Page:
Rhythm in writing is a bit harder to define than other elements of the writing craft, but the cadence of your story can go a long way toward pulling your readers in and making the experience enjoyable. Here are some tips to help you find your groove.

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You’ve finished your second or third draft of your book and you’re ready for feedback from beta readers. Here are the steps you should follow to get and act on the feedback you receive.

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Words take on their full meaning in the context of sentences, paragraphs, and your entire story. It starts with the first line of your book, as each bit of information sets the stage for what follows.

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Many things can deter us from telling our story, and so often, the driving force is fear. But you’re the only one who has your story — you’re the only one who can write it. You can be a messenger of hope and help, and what if writing your book actually helps you heal yourself?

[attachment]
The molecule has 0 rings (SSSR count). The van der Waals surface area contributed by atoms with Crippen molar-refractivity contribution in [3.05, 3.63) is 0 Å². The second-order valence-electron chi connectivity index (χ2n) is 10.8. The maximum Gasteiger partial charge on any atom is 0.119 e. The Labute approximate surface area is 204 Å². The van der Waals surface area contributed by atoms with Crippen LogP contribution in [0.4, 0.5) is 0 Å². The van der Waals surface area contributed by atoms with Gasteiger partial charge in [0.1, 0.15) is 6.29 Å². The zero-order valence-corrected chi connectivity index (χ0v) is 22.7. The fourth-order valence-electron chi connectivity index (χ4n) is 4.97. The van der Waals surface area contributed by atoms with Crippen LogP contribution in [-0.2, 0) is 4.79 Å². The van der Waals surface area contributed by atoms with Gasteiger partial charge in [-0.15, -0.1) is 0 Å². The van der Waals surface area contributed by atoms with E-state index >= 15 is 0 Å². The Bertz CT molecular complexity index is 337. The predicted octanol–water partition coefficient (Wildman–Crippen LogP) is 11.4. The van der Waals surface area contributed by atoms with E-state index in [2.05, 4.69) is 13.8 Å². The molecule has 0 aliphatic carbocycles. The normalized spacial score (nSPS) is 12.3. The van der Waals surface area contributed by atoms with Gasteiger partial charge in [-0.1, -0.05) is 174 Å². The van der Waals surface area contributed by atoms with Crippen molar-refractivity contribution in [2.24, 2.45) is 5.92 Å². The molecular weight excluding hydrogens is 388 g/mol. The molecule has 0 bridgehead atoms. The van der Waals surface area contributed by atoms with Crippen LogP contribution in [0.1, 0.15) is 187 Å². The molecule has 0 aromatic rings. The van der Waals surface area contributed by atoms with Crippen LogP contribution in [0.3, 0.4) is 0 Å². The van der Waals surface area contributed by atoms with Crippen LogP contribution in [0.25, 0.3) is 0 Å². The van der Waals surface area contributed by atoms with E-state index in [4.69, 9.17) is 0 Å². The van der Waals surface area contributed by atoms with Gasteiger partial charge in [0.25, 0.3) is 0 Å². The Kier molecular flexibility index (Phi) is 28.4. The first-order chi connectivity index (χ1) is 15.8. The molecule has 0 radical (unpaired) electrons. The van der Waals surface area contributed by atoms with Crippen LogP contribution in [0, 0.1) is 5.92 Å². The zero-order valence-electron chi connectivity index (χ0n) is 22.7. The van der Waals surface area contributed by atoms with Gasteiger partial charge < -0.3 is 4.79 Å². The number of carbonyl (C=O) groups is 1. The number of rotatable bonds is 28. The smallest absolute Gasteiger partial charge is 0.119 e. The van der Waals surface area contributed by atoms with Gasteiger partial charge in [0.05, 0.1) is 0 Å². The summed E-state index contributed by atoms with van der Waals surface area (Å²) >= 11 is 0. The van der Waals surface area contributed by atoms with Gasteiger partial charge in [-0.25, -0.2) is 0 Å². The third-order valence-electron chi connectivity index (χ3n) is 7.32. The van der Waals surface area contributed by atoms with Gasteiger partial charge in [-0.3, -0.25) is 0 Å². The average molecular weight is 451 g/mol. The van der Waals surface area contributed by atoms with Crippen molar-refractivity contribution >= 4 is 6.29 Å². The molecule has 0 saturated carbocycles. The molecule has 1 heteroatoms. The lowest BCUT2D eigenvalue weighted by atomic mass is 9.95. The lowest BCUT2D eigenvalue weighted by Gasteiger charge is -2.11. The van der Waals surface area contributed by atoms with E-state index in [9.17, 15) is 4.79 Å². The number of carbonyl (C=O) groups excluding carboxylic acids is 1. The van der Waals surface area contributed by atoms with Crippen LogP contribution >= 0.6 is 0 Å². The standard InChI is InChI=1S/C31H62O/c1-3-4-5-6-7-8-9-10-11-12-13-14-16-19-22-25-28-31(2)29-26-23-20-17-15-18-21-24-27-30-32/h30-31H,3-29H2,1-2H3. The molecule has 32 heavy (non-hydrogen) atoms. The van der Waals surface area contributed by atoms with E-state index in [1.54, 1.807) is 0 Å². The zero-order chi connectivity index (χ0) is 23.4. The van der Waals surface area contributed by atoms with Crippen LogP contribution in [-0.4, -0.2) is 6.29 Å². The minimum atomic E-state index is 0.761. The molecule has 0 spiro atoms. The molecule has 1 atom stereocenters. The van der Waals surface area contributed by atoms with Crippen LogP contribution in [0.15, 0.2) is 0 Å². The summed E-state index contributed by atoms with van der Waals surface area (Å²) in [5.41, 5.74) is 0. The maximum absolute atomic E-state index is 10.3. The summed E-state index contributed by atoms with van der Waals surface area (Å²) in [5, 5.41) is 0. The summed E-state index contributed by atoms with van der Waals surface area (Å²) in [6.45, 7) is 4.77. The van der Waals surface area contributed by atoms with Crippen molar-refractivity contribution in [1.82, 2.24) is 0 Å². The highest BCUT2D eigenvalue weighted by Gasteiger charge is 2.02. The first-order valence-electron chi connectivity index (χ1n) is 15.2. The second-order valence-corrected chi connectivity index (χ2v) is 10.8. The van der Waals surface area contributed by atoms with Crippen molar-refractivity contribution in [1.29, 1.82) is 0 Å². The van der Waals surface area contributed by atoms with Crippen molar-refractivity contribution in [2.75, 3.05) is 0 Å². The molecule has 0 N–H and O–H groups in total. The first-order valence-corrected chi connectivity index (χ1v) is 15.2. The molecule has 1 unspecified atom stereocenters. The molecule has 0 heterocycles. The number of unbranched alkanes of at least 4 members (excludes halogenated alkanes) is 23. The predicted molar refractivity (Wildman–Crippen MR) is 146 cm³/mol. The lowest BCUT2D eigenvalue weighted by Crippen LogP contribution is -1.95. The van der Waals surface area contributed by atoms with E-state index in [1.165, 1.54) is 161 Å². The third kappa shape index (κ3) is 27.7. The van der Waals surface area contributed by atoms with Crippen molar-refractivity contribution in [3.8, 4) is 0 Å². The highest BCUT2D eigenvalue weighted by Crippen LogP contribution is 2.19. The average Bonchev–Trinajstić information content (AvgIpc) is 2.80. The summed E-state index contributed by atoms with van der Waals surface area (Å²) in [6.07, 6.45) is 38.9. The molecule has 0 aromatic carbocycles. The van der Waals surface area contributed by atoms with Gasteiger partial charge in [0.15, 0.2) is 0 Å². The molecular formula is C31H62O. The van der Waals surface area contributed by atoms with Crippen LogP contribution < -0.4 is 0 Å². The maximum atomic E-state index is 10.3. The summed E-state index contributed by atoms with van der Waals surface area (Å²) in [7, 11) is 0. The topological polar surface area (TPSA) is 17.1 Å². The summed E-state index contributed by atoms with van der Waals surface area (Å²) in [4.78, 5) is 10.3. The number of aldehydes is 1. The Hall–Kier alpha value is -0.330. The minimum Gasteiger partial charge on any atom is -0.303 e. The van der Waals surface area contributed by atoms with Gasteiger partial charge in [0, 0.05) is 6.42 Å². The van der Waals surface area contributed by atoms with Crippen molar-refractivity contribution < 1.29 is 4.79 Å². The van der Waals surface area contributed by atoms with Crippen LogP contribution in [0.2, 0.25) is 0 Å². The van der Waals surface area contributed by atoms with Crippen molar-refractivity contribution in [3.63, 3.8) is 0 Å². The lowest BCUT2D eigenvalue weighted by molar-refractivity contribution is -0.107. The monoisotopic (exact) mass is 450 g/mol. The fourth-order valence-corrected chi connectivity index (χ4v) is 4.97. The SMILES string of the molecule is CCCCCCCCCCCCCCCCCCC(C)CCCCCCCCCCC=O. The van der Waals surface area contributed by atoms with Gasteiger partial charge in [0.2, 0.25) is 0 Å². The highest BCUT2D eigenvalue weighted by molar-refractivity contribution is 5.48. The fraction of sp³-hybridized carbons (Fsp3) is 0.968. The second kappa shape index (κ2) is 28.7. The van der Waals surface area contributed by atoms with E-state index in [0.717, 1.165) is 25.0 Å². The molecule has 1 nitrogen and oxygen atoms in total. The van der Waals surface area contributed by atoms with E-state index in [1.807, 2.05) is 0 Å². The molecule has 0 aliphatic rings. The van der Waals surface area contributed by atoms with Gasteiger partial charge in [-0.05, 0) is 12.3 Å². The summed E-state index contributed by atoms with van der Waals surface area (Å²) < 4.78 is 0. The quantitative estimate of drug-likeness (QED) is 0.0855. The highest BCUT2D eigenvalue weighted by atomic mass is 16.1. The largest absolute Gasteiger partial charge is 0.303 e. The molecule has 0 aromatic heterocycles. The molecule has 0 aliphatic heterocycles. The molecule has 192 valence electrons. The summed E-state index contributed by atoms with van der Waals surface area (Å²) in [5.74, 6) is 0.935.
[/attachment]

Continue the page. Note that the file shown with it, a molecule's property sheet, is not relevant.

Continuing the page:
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The motivation for writing your book should be to give the world a great story and a memorable experience — no matter how you publish or who you're competing with.

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When you compare the pace of the "substantial happenings" in your work to best-selling books, does yours hold up? Analyzing the structural language of a New York Times best seller can give you a whole new view of writing and how great stories are put together.

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You can succeed in today's marketplace as an independent author. There's data to back that up. Of course, statistics and sales reports won't mean a thing if your book has not been professionally edited or if you rushed through the design process.

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